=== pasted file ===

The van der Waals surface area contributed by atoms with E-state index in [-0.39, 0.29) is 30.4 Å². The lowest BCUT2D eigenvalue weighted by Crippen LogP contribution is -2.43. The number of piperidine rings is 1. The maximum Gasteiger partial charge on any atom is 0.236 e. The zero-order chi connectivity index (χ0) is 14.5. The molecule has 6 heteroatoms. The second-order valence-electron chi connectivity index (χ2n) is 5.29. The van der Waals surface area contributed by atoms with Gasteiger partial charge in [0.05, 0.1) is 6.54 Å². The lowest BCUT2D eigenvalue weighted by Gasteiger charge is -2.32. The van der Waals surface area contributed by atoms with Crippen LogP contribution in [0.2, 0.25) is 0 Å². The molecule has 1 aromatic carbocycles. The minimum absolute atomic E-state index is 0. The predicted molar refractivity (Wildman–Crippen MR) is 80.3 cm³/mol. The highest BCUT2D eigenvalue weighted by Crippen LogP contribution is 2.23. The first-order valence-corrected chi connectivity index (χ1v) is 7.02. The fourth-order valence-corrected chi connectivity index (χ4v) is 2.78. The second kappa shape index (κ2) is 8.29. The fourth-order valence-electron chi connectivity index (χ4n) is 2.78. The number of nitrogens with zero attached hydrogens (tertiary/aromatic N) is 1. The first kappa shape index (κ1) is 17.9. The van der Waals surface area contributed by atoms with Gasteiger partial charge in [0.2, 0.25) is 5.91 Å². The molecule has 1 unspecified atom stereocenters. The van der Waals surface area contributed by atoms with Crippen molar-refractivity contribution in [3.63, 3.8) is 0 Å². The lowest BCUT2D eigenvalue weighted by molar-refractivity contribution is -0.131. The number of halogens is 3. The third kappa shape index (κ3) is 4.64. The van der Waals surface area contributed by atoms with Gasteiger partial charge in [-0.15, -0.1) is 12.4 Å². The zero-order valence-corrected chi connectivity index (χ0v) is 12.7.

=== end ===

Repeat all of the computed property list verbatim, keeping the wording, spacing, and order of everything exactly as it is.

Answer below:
The van der Waals surface area contributed by atoms with E-state index in [-0.39, 0.29) is 30.4 Å². The lowest BCUT2D eigenvalue weighted by Crippen LogP contribution is -2.43. The number of piperidine rings is 1. The maximum Gasteiger partial charge on any atom is 0.236 e. The zero-order chi connectivity index (χ0) is 14.5. The molecule has 6 heteroatoms. The second-order valence-electron chi connectivity index (χ2n) is 5.29. The van der Waals surface area contributed by atoms with Gasteiger partial charge in [0.05, 0.1) is 6.54 Å². The lowest BCUT2D eigenvalue weighted by Gasteiger charge is -2.32. The van der Waals surface area contributed by atoms with Crippen LogP contribution in [0.2, 0.25) is 0 Å². The molecule has 1 aromatic carbocycles. The minimum absolute atomic E-state index is 0. The predicted molar refractivity (Wildman–Crippen MR) is 80.3 cm³/mol. The highest BCUT2D eigenvalue weighted by Crippen LogP contribution is 2.23. The first-order valence-corrected chi connectivity index (χ1v) is 7.02. The fourth-order valence-corrected chi connectivity index (χ4v) is 2.78. The second kappa shape index (κ2) is 8.29. The fourth-order valence-electron chi connectivity index (χ4n) is 2.78. The number of nitrogens with zero attached hydrogens (tertiary/aromatic N) is 1. The first kappa shape index (κ1) is 17.9. The van der Waals surface area contributed by atoms with Gasteiger partial charge in [0.2, 0.25) is 5.91 Å². The molecule has 1 unspecified atom stereocenters. The van der Waals surface area contributed by atoms with Crippen molar-refractivity contribution in [3.63, 3.8) is 0 Å². The lowest BCUT2D eigenvalue weighted by molar-refractivity contribution is -0.131. The number of halogens is 3. The third kappa shape index (κ3) is 4.64. The van der Waals surface area contributed by atoms with Gasteiger partial charge in [-0.15, -0.1) is 12.4 Å². The zero-order valence-corrected chi connectivity index (χ0v) is 12.7.